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Marist College Official Provides Job Help to Grads via Twitter

Timmian C. Massie, chief public-affairs officer for Marist College, in New York, gave a recent graduate a glowing job recommendation, and it only took about 140 characters and less than five minutes.

Jim Urso, a recent Marist graduate, was offered a job last week with Hofstra University after Mr. Massie introduced the former intern to the university’s media-relations department via Twitter, the popular microblogging service that limits updates to just 140 characters.

“There’s an air of authenticity through social media where you can really see what someone is about,” said Mr. Urso, who communicated directly with several recruiters via tweets and private messages on Twitter.

Mr. Urso said it was Mr. Massie’s personal Twitter recommendation that led to his coming position as an assistant director of public relations at the university.

Mr. Massie, who also teaches public relations as a part-time lecturer, often uses his personal Twitter account to directly connect students with employers. He helped Alyssa Bronander, another recent Marist graduate, in her job search by tagging her in a tweet asking why no one had hired her. Within minutes, she got a résumé request from a Marist alumnus trying to fill an open position.

Outside of class, Mr. Massie provides students with an informal crash course in social media by using himself as an example. “Follow me for 48 hours and you’ll know all about me,” he tells his students. And by “follow” he means on Twitter, where he has nearly 2,000 followers and tweets several dozen times a day.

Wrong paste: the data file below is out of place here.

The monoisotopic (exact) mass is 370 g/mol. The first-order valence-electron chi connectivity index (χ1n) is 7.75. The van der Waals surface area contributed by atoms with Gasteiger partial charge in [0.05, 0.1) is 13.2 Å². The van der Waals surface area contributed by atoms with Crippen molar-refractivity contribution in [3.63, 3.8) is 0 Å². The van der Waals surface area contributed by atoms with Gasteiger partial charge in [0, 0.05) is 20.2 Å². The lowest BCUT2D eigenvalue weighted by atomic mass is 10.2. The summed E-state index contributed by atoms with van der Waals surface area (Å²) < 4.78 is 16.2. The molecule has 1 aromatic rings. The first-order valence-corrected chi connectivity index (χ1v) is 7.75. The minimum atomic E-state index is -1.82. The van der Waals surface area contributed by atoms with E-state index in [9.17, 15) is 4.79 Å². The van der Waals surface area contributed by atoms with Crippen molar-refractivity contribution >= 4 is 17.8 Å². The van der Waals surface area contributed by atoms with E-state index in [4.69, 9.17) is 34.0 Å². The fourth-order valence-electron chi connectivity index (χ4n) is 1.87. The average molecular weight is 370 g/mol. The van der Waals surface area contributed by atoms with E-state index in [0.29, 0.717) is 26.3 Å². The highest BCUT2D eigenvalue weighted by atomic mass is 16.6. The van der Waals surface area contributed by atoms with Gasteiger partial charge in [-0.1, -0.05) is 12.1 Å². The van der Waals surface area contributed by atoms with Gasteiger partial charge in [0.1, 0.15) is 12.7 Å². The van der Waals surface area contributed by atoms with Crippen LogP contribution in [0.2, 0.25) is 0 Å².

As a blogger, he encourages students to build a smart online presence by commenting on blogs related to their field of study because it’s what employers have come to expect. “This group of college grads—they’re called digital natives,” Mr. Massie said. “They’re expected to be fully aware of the applications of social media.”

But he knows of several students who don’t know how to exploit the professional side of social networks, even though they’re good at posting pictures to Facebook from last night’s party. “Your online presence is a reflection of you,” Mr. Massie said, stressing that social media is all about following and being followed by the right people.

Mr. Urso explained that Mr. Massie sets up a primer for promising students, but that it is ultimately a two-way street. “He educates people on how to use social networks, puts them in contact [with prospective employers] through social media, and the students do the rest of the work,” he said.

For promoting recent graduates with limited experience, Mr. Massie suggested Twitter and Facebook over résumé-sharing sites like LinkedIn because professors can more easily vouch for students.

The Marist social-networking guru attends public-relations conferences throughout the year and said that universities should use social media to help students in their job searches.

“Every college and university should be doing this as another form of outreach,” he said. “If you’re not on social media—particularly if you’re in the communications field—you’re behind the times.”

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